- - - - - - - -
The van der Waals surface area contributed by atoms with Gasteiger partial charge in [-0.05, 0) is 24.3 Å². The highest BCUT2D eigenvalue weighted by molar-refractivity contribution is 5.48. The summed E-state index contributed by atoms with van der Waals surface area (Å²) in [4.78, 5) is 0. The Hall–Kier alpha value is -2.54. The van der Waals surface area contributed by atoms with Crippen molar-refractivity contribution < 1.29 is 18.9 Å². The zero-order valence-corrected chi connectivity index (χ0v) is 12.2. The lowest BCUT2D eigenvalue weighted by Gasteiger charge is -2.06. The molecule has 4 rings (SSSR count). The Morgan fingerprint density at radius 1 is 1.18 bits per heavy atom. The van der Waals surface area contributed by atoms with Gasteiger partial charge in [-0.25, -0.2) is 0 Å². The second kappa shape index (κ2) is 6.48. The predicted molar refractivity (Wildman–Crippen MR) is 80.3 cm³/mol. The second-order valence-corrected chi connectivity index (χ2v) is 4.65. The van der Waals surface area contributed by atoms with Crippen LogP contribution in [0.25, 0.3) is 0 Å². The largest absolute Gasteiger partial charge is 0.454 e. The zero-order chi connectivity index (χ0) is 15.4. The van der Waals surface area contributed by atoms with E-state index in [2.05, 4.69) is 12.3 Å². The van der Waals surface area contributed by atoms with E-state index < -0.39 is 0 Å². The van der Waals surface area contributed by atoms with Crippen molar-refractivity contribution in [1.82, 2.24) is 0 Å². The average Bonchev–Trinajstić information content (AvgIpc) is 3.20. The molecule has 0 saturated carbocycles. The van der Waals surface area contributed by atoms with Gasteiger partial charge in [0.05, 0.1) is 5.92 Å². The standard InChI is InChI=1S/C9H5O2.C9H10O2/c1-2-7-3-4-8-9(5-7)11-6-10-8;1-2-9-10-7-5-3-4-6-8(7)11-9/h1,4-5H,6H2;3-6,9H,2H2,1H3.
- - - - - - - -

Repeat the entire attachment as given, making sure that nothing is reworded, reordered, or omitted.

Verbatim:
The van der Waals surface area contributed by atoms with Gasteiger partial charge in [-0.05, 0) is 24.3 Å². The highest BCUT2D eigenvalue weighted by molar-refractivity contribution is 5.48. The summed E-state index contributed by atoms with van der Waals surface area (Å²) in [4.78, 5) is 0. The Hall–Kier alpha value is -2.54. The van der Waals surface area contributed by atoms with Crippen molar-refractivity contribution < 1.29 is 18.9 Å². The zero-order valence-corrected chi connectivity index (χ0v) is 12.2. The lowest BCUT2D eigenvalue weighted by Gasteiger charge is -2.06. The molecule has 4 rings (SSSR count). The Morgan fingerprint density at radius 1 is 1.18 bits per heavy atom. The van der Waals surface area contributed by atoms with Gasteiger partial charge in [-0.25, -0.2) is 0 Å². The second kappa shape index (κ2) is 6.48. The predicted molar refractivity (Wildman–Crippen MR) is 80.3 cm³/mol. The second-order valence-corrected chi connectivity index (χ2v) is 4.65. The van der Waals surface area contributed by atoms with Crippen LogP contribution in [0.25, 0.3) is 0 Å². The largest absolute Gasteiger partial charge is 0.454 e. The zero-order chi connectivity index (χ0) is 15.4. The van der Waals surface area contributed by atoms with E-state index in [2.05, 4.69) is 12.3 Å². The van der Waals surface area contributed by atoms with E-state index < -0.39 is 0 Å². The van der Waals surface area contributed by atoms with Crippen molar-refractivity contribution in [1.82, 2.24) is 0 Å². The average Bonchev–Trinajstić information content (AvgIpc) is 3.20. The molecule has 0 saturated carbocycles. The van der Waals surface area contributed by atoms with Gasteiger partial charge in [0.05, 0.1) is 5.92 Å². The standard InChI is InChI=1S/C9H5O2.C9H10O2/c1-2-7-3-4-8-9(5-7)11-6-10-8;1-2-9-10-7-5-3-4-6-8(7)11-9/h1,4-5H,6H2;3-6,9H,2H2,1H3.